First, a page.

Government proposals to set a minimum size for bedrooms in the rental sector have once again shone a light on Britain’s shrinking homes. The suggestion has been raised in a discussion paper, with the measure described as “new measures to tackle rogue landlords and overcrowded housing”.
Currently, minimum bedroom sizes apply to homes in multiple occupation of three storeys, and the suggestion is that the scope is extended to cover more shared properties, including those of one or two storeys. This would mean that bedrooms could not be smaller than 6.5 square metres. The proposed extension of licencing would be policed by local authorities.
Said housing minister Brandon Lewis: “It is simply unacceptable that people are living in cramped, unsafe accommodation provided by landlords who are more interested in a quick profit than the safety or welfare of their tenants.”
“The actions of these rogue landlords are helping fuel illegal working, benefit fraud, and illegal immigration by creating a shadow housing market that carries dangers to people’s health as well as communities.”
“The government is determined to crack down on rogue landlords and these measures, alongside those in the Housing Bill, will further strengthen councils’ powers to tackle poor-quality privately rented homes in their area.”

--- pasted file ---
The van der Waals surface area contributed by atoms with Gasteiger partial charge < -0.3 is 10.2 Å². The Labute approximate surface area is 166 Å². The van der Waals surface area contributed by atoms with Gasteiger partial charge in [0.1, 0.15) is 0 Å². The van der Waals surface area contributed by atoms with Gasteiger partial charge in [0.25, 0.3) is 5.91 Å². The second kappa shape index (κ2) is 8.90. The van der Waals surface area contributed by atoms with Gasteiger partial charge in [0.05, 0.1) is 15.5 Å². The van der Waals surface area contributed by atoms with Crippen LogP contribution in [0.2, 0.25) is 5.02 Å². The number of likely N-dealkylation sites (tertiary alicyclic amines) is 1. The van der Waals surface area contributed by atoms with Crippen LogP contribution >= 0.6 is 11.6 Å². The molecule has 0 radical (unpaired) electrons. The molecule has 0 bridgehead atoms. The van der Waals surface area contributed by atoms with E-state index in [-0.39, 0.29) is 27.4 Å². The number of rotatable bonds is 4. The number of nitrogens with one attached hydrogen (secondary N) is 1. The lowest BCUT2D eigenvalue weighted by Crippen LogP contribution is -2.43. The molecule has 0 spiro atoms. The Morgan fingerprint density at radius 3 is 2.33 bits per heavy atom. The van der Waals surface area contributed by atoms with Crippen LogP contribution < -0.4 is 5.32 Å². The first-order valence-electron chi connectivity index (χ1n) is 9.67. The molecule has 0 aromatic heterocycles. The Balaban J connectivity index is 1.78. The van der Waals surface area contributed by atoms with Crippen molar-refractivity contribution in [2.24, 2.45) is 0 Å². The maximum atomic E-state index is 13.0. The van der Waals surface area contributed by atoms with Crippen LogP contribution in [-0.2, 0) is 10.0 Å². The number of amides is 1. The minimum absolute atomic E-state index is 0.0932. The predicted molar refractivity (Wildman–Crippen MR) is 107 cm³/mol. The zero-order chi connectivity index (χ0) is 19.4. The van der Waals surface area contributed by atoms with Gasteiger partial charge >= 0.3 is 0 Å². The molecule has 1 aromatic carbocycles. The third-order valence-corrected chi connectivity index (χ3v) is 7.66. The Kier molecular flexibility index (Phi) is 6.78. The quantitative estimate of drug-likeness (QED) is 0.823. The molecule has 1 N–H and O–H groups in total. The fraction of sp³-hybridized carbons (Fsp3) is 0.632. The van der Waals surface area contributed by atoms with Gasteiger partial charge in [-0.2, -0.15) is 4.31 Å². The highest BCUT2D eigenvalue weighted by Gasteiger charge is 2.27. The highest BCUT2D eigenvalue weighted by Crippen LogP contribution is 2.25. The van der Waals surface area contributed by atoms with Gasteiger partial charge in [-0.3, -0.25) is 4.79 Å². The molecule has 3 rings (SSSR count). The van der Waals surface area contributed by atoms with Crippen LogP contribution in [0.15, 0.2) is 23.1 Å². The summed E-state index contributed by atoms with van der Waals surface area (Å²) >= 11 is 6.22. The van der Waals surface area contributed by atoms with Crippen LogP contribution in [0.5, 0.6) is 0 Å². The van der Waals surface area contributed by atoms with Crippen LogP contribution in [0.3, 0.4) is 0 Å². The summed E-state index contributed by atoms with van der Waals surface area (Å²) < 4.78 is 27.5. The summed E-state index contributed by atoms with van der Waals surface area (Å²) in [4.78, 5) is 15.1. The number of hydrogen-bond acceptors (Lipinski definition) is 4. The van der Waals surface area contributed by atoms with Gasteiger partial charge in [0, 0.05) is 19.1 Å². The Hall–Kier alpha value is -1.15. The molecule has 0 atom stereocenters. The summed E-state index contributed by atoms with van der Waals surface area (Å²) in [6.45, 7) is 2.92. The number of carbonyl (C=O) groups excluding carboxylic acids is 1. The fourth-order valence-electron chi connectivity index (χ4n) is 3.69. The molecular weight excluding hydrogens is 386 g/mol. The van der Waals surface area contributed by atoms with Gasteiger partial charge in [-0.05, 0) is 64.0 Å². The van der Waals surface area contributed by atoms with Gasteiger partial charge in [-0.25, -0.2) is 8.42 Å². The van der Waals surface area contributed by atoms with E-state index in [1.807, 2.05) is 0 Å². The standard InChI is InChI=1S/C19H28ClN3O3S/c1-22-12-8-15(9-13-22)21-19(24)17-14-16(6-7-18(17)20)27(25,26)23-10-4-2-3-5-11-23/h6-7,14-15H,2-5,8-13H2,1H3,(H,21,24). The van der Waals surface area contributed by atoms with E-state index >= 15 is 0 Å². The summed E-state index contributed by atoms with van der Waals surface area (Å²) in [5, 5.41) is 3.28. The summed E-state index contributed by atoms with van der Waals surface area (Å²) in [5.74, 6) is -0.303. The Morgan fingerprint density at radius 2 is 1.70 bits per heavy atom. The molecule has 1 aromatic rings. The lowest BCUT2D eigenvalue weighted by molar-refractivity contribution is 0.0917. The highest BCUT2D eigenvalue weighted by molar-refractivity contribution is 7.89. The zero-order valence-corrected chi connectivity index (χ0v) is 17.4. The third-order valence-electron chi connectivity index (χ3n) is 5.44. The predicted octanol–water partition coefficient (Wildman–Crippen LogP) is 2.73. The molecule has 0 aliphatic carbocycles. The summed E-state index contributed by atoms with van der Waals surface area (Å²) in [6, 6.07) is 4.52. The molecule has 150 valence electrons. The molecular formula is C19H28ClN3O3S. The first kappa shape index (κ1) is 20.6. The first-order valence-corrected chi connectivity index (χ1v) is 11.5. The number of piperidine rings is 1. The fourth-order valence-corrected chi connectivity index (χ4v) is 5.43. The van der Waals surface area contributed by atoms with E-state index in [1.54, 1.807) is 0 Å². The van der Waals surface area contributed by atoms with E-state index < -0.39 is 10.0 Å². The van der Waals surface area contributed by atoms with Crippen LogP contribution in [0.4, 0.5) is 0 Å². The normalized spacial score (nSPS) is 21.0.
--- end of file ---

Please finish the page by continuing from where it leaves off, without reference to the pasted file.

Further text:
The discussion paper seeks local authority responses on three issues: extending the licencing of HMOs (homes in multiple occupation); adding the minimum room size requirement; and simplifying the process of applying for an HMO licence.
The paper comes after a recent case at the Lands Chamber decided the minimum space standards should only be a guide. This has prompted fears that landlords are getting the upper hand in renting out box rooms, basements and mezzanines.
Ian Fletcher, director of policy (real estate) at the BPF commented: “We understand that the Government is trying to crack down on rogue landlords who are unlawfully filling HMOs with illegal immigrants living in poor conditions, but there is huge scope for unintended consequences if the Government does not get this redefinition right.
“The current system allows local councils to target other forms of HMOs through discretionary schemes and the definition of a mandatory HMO was carefully crafted in 2004 to be proportional. Widening scope as set out will not only capture many new-build student halls, but the extension to some flat-conversions will have implications for owners of some leasehold property, their property managers, and value of their homes.”
The move has reopened a well-rehearsed debate over home size, advanced by many in the housing sector, and supported by the Royal Institution of British Architects, which argues for larger home standards. Alex Johnstone, a Conservative MSP in North East Scotland, used a debate in the Scottish parliament recently to hit out at “rabbit hutch housing” that he declared is making people ill. British homes now average 76 sq metres, compared with 109 sq m in Germany, 115 sq m in Holland and 137 sq m in Denmark.